Lessons From The Recession

Consumer and business confidence indicators are rebounding, and in both the b-to-b and b-to-c sectors, it’s pretty clear that the worst of the Great Recession is behind us. But many companies had to learn important – and painful – lessons when times were hard, and these lessons should not be forgotten now that the economic environment is improving.

Here are some points worth remembering:

Inertia is always dangerous, and can be fatal. When the recession hit half a dozen years ago, many CEOs failed to acknowledge that the world around their company was changing, rapidly and dramatically.

They seemed to feel that, if they just hunkered down and continued to do business as usual, everything would soon return to normal. Some did “pretend planning,” factoring unrealistically optimistic assumptions into their projections. The spreadsheets looked great, but in the real world revenues sagged and profits evaporated.

Waiting to act. Some decisions, such as reducing headcount, halting development on a promising project or restructuring to cut costs, are tough. But they don’t get any easier if you delay taking action.

Certainly it makes sense to gather all the facts, analyze the alternatives available to you, and make sure you have selected the best course of action – even if “best” means the least bad of several unattractive choices. But once you make that decision, implement it.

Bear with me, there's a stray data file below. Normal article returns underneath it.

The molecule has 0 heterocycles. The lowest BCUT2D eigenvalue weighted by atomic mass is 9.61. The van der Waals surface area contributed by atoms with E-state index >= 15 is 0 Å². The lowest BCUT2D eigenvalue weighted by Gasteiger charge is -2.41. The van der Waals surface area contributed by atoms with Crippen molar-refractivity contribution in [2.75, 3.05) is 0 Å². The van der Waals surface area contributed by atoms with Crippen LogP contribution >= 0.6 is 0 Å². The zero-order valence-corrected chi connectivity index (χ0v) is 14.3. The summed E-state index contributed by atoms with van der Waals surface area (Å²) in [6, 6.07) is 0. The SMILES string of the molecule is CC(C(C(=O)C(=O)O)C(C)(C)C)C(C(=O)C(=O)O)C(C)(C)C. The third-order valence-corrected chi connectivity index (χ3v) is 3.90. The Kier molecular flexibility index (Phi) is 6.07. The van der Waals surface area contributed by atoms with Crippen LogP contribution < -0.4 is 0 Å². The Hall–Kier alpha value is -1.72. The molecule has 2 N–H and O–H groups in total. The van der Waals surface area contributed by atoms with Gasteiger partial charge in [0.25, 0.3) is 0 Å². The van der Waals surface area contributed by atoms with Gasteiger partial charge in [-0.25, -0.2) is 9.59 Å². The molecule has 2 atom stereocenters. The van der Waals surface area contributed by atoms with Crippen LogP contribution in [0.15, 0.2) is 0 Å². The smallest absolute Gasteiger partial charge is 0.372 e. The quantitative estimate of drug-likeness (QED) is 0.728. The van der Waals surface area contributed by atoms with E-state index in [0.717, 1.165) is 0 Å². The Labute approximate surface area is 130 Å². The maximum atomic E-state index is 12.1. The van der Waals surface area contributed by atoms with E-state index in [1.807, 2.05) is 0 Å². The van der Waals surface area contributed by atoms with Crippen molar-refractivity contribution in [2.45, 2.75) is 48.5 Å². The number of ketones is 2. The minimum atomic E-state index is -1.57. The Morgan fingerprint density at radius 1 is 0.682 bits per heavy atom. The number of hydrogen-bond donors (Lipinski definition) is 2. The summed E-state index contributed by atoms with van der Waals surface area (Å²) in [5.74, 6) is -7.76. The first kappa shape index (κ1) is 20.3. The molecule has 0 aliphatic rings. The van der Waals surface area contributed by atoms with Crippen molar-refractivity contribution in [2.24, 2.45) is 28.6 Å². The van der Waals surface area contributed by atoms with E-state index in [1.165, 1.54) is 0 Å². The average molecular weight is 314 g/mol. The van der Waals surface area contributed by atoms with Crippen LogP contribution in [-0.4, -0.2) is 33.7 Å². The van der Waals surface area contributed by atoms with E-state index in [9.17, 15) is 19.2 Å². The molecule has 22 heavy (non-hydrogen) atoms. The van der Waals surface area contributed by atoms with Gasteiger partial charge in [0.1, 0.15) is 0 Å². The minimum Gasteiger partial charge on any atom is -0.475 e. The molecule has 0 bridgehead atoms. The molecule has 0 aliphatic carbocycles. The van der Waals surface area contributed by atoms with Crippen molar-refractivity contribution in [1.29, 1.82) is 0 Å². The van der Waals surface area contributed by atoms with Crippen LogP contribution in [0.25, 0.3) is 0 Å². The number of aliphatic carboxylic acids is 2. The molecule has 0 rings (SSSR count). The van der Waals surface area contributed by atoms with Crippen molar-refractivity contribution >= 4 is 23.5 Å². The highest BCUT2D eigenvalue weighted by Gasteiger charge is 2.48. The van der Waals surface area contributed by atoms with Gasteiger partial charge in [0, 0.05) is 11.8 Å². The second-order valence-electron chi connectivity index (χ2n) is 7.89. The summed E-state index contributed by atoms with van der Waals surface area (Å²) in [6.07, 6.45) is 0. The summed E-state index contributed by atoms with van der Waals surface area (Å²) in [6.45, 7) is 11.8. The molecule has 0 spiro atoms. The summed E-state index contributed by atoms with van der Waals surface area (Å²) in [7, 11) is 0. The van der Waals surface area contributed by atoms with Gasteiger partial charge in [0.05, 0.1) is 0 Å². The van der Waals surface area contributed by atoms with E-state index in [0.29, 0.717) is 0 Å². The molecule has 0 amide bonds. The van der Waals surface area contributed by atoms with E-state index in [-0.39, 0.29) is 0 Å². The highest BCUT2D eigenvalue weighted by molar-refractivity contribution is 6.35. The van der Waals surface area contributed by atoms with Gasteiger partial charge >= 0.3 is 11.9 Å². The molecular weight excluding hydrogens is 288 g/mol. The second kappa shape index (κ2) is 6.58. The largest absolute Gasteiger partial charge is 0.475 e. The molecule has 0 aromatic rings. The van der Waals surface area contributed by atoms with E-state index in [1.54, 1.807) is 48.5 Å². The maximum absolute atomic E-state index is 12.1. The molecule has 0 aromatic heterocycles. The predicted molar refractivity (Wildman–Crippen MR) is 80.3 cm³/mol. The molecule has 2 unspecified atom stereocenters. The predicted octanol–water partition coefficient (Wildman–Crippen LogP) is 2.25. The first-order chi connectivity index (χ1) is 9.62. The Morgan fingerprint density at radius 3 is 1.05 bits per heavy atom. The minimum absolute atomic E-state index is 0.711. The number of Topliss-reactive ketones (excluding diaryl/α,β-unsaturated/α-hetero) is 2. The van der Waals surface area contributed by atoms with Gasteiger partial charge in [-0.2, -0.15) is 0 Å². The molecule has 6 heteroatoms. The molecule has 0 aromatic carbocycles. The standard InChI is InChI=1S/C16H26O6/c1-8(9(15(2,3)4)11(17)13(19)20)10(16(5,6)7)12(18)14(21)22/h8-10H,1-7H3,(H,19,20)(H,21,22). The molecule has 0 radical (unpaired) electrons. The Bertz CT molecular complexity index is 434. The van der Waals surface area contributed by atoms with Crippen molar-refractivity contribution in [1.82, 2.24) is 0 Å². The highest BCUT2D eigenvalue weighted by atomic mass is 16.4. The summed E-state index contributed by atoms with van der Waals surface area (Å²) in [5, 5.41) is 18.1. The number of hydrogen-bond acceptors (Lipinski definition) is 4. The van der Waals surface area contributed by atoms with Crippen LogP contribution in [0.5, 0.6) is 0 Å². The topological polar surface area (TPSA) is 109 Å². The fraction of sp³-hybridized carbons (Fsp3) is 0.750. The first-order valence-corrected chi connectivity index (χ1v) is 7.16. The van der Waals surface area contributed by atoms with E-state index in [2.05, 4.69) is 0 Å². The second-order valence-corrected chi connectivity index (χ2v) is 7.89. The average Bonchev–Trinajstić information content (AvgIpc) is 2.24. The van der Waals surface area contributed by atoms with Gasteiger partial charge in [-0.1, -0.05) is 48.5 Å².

Looking for one problem. Sure, the Titanic sank because it hit an iceberg. But that happened because the ship’s captain failed to heed ice warnings, the lookouts didn’t have binoculars, the hull’s rivets were flawed and so on. Similarly, few companies get in trouble because of just one problem.

If your sales are down, it may be that your people are not making as many calls, or that your competitor is offering a better or cheaper product, or better terms, or is running more effective ads – or it may be that two, three or more of these are true. Or your product may be obsolete, or your customers’ needs have changed.

Don’t think about problem-solving as a task. It’s a process that should be ongoing, when times are tough and when everything seems to be going right. Continually seeking out your company’s weaknesses and addressing them effectively is the hallmark of leadership.

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